Cooke Aquaculture has agreed to create 400 full-time jobs in exchange for a $9 million forgivable loan from the province of Nova Scotia.
The Nova Scotia government announced a total of $25 million in funding on Thursday, June 21 for the New Brunswick fish farm giant.
The money will go towards the construction of a fish plant in Shelburne creating 320 jobs; a hatchery in the Digby area creating 20 jobs; and expanding a feed mill in Truro creating 30 more jobs. The expansion will also allow Cooke to hire 120 more people for its ongoing salmon farming operations in the province.
To qualify to have the $9 million forgiven, Cooke will have to build the infrastructure and create the 400 jobs within the next three years.
The other $16 million is an interest bearing repayable loan but Cooke can also turn $4 million of that into forgivable loan by reaching research and development targets.
The province made announcements in Shelburne, Truro and Digby simultaneously at 2 p.m. on Thursday in conjunction with representatives from Cooke Aquaculture.
Premier Darrell Dexter, speaking in Shelburne, said the provincial money “is about creating good jobs that families in communities can count on”.
“This is about creating opportunities for young people to put down roots and make a better life in these communities.”
Jim Morton, the MLA for Kings North, represented the NDP government at the Digby announcement.
He said the government money will “support rural and coastal communities by creating opportunities to grow a sustainable industry.”
Cooke currently employs 2,000 people in Atlantic Canada and 140 in Nova Scotia. They process and sell more than 160 pounds of salmon and 4 million pounds of trout every year.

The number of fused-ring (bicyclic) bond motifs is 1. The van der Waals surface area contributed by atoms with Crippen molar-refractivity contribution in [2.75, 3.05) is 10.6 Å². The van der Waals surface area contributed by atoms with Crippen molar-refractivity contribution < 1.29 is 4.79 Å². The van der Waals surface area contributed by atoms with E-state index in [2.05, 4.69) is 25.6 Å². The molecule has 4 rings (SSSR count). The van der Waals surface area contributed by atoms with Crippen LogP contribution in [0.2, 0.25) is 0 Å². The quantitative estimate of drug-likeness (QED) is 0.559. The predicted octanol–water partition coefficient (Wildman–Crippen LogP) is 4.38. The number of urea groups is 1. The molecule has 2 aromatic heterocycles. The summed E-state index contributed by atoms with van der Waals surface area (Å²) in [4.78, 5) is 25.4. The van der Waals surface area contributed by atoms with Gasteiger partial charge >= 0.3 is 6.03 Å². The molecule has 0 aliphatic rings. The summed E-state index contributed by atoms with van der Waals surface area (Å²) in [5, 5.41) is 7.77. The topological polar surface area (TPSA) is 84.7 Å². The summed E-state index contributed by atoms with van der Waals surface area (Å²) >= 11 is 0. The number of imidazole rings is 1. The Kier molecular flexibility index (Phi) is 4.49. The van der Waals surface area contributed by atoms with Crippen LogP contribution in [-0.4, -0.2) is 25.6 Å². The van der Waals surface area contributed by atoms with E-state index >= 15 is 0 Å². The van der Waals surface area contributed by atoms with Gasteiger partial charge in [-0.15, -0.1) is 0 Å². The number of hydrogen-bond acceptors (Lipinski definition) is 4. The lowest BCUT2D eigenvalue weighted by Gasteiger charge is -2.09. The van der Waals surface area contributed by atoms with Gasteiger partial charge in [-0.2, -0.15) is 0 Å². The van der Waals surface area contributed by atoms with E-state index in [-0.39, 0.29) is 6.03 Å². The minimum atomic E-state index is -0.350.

Cooke’s investment in the projects totals $150 million, $70 million of which are capital expenditures. That spending will be divided into four sectors: $30 million for saltwater, $12 million for freshwater, $20 million for feed and $8 million for processing.
Using those same ratios on the government money gives $11 million for saltwater operations, $4 million for the hatchery, $7 million for the feedmill expansion and $8 million for the processing plant.
The government did not provide their own breakdown.
Mike Cooke, on hand in Digby, said fish farming is a sustainable industry but the provincial money will allow a larger scale of expansion and growth.
“What you have to understand is that without all three parts of the expansion, it doesn’t make any sense to go ahead,” he said. “Without the new hatchery it wouldn’t make sense, without the processing plant it doesn’t make sense or without the feed mill expansion – so for us to go ahead and pay for all three of those capital projects alone, would be very costly.”
Digby mayor Ben Cleveland was pleased about the government investment.
“This means now Digby can be a part of the evolution that is going to happen to create a sustainable and environmentally friendly industry.”
Linda Gregory, warden of the district of Digby is thrilled to have jobs coming to the area. She also hopes that waste from the new fish plant in Shelburne might help fuel an anaerobic digester proposed for Digby County.
Gregory says she is confident Cooke has to follow provincial legislation and guidelines and meets all the regulatory requirements
Karen Crocker, chairperson of the St. Mary’s Bay Alliance isn’t as confident.
“The owners of this company are up on charges for violating the federal Fisheries Act and they are never going to admit there is a problem with polluting our waters.”
Crocker wonders why the government is giving so much money to one company, especially a company of this size. She feels if the government wanted to help rural communities, the $25 million could have been better spent.
“What could we have done with $25 million?” says Crocker. “It would have saved our wharf, brought us a teacher, got us a doctor—all kinds of things we really need here.”
Crocker says this money million is just the beginning.
“This is the tip of the iceberg. People have to understand when this industry fails and the fish get sick, we are going to compensate them for that too.”